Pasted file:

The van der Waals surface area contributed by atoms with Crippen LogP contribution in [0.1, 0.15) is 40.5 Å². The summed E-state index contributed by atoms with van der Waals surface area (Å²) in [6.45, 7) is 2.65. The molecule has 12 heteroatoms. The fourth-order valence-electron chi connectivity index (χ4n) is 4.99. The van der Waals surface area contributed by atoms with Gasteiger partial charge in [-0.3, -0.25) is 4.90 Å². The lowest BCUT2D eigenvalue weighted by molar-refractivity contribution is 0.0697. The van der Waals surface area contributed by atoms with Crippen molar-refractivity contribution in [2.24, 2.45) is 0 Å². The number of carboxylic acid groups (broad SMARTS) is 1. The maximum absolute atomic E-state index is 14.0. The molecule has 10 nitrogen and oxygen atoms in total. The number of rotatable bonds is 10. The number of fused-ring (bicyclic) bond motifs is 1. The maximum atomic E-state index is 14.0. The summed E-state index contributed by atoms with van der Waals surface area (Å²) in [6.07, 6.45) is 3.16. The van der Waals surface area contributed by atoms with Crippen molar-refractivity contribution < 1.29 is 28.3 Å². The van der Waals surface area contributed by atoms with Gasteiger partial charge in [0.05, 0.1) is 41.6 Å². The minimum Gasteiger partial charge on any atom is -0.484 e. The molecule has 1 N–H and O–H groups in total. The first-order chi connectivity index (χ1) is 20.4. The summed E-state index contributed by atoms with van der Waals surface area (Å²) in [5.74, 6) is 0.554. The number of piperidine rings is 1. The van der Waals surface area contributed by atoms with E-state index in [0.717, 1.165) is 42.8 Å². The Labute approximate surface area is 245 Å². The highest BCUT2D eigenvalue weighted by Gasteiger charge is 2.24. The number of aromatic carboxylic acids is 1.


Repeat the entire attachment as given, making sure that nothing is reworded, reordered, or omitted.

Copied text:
The van der Waals surface area contributed by atoms with Crippen LogP contribution in [0.1, 0.15) is 40.5 Å². The summed E-state index contributed by atoms with van der Waals surface area (Å²) in [6.45, 7) is 2.65. The molecule has 12 heteroatoms. The fourth-order valence-electron chi connectivity index (χ4n) is 4.99. The van der Waals surface area contributed by atoms with Gasteiger partial charge in [-0.3, -0.25) is 4.90 Å². The lowest BCUT2D eigenvalue weighted by molar-refractivity contribution is 0.0697. The van der Waals surface area contributed by atoms with Crippen molar-refractivity contribution in [2.24, 2.45) is 0 Å². The number of carboxylic acid groups (broad SMARTS) is 1. The maximum absolute atomic E-state index is 14.0. The molecule has 10 nitrogen and oxygen atoms in total. The number of rotatable bonds is 10. The number of fused-ring (bicyclic) bond motifs is 1. The maximum atomic E-state index is 14.0. The summed E-state index contributed by atoms with van der Waals surface area (Å²) in [6.07, 6.45) is 3.16. The van der Waals surface area contributed by atoms with Crippen molar-refractivity contribution < 1.29 is 28.3 Å². The van der Waals surface area contributed by atoms with Gasteiger partial charge in [0.05, 0.1) is 41.6 Å². The minimum Gasteiger partial charge on any atom is -0.484 e. The molecule has 1 N–H and O–H groups in total. The first-order chi connectivity index (χ1) is 20.4. The summed E-state index contributed by atoms with van der Waals surface area (Å²) in [5.74, 6) is 0.554. The number of piperidine rings is 1. The van der Waals surface area contributed by atoms with E-state index in [0.717, 1.165) is 42.8 Å². The Labute approximate surface area is 245 Å². The highest BCUT2D eigenvalue weighted by Gasteiger charge is 2.24. The number of aromatic carboxylic acids is 1.